Zettelkasten Forum

First Use of Zettelkasten in an English Language Setting?

The idea of having and maintaining a Zettelkasten has become increasingly popular since the »Zettelkästen. Maschinen der Phantasie« exhibition at Marbach in March 2013 and the appearance of the website zettelkasten.de in late 2013 and has grown significantly with the Cambrian explosion of a variety of digital note taking tools since 2018.

But here’s a fun little historical linguistic puzzle:

What was the first use of the word Zettelkasten in a predominantly English language setting?

In my own notes/research the first occurrence I’ve been able to identify in an English language setting is on Manfred Kuehn’s blog in Taking note: Luhmann’s Zettelkasten on 2007-12-16. He’d just started his blog earlier that month.

Has anyone seen an earlier usage? Can you find one? Can you beat this December 2007 date or something close by a different author?

Google’s nGram Viewer doesn’t indicate any instances of it from 1800-2019 in its English search, though does provide a graph for German with peaks in the 1850s, 1892 (just after Ernst Bernheim’s Lehrbuch der Historischen Methode in 1889), 1912, 1925, and again in 1991.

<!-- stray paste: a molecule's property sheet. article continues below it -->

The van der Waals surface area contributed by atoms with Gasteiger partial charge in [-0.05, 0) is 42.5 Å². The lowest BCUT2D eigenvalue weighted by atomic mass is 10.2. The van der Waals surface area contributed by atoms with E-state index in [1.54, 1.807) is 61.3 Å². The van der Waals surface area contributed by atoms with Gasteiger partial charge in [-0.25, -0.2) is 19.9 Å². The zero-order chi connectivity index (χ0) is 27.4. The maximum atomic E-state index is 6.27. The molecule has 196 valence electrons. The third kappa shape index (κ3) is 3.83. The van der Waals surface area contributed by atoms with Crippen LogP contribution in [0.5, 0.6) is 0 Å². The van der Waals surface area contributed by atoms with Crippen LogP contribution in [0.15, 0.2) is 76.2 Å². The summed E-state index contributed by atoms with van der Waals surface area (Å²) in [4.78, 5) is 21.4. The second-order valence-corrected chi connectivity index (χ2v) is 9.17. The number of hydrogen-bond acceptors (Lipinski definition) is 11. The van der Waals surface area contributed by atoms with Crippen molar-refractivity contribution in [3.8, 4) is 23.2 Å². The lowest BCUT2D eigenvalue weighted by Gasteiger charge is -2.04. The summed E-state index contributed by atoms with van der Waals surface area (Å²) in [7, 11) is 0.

Twitter search from 2006-2007 finds nothing and there are only two results in German both mentioning Luhmann.

My best guess for earlier versions of the appearance zettelkasten in English might stem from the work/publications of S. D. Goitein or Gotthard Deutsch, but I’ve yet to see anything there. 

For those who speak German, what might you posit as a motivating source for the rise of the word in the 1850s or any of the other later peaks?

(Originally published on https://boffosocko.com/2023/03/11/first-use-of-zettelkasten-in-an-english-language-setting/ with aggregated commentary.)

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  • Thanks for sharing. The publication in 1847 seems to be a collection of Zettelkasten created by Jean Paul in an earlier time. The principle he used was developed in the 1700s over the course of time.

    my first Zettel uid: 202008120915